I doubt you can use existing Cygnus as it would be operating under tension. The vehicles are designed for compression loads, there are no tension loads as it currently operates.

I appreciate that, my idea was to use existing tooling. I think PCM structure can be adapted, maybe using an external trellis structure on the outiside. It is not in my drawing but I have also in mind to have solar arrays on the PCM external surfaces, the area would be quite big (something like 3m * 25m * 2). I will try to add it in a future drawing.
And OK, for the 8.4m diam suggestion. I will try to include also that.
4
SpaceX Mars / Re: Red Dragon Discussion Thread (2)
« Last post by Dao Angkan on Today at 09:13 AM »
Probably best to combine it with something like MOXIE which is already compressing atmosphere, filtering the dust, and creating waste heat.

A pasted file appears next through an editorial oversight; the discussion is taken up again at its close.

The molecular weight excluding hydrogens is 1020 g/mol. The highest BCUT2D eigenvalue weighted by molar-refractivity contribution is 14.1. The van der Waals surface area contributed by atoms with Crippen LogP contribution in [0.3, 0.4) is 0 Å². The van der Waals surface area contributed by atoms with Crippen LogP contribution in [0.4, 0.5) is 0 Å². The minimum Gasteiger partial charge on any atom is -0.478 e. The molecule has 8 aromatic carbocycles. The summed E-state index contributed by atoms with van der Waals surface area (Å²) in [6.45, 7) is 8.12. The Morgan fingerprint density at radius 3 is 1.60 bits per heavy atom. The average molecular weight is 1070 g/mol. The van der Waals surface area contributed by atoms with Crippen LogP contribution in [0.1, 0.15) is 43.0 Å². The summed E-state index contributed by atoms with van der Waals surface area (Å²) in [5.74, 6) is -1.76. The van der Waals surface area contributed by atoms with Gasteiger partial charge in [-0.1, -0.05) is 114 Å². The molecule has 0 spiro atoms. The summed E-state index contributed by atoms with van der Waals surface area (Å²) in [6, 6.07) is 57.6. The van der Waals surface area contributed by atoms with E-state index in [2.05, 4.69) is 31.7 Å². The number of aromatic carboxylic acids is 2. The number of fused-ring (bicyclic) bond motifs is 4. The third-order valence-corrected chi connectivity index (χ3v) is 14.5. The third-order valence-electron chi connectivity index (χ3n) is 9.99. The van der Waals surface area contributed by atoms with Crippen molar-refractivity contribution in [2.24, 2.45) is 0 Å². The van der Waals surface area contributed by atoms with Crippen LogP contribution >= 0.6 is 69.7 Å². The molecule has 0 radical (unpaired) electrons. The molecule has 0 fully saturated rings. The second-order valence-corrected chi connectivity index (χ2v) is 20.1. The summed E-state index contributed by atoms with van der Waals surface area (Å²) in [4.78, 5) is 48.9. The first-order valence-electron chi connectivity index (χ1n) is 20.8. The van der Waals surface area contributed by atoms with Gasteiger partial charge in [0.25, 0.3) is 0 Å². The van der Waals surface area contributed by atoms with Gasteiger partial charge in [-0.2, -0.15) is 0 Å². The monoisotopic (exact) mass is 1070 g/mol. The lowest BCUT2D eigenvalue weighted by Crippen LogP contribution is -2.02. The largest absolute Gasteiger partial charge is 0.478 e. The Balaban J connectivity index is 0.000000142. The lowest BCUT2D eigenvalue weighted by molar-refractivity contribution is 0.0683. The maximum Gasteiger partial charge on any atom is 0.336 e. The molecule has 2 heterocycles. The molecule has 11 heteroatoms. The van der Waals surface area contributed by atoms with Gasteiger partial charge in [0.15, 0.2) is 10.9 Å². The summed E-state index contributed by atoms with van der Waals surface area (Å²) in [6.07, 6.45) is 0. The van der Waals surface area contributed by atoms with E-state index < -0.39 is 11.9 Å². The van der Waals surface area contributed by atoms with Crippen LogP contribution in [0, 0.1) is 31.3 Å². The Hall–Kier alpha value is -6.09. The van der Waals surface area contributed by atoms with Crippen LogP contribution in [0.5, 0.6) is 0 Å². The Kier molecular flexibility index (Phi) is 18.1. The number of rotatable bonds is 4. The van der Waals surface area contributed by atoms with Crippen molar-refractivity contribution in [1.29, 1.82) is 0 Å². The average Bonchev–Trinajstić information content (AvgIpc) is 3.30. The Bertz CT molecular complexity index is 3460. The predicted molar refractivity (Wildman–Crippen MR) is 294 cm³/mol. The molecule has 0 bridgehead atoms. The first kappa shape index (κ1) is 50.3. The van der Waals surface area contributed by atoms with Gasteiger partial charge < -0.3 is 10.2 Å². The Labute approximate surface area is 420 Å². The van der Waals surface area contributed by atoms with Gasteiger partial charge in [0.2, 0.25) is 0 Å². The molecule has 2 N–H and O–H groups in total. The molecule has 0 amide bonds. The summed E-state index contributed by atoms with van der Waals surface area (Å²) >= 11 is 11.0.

It could be tested in a Mars environmental simulation chamber.
5
Suborbital Missions / Re: North Korea missiles
« Last post by Websorber on Today at 08:46 AM »
A Paradigm Shift in North Korea’s Ballistic Missile Development?

http://38north.org/2017/04/ychang042517/

6
Q&A Section / Re: Thorium Fuel Engine
« Last post by tomakali on Today at 08:00 AM »
ive been tracking the future of transport lately

the uber flying cars, human beings on big quad copters, and terrafugia kind of cars etc
out of all i really like this design

a car without disturbing rotors

but it will be hard for this car engine to lift a bus [public transport]...
so, probably it needs a different kind of engine

as the human population is exploding. it would be great if someone could comeup with an idea for
a flying bus, or a flying train or a flying ship which can land/takeoff from the beaches/sea/lakes/rivers etc


imagine a swarm of flying cars overhead  :-[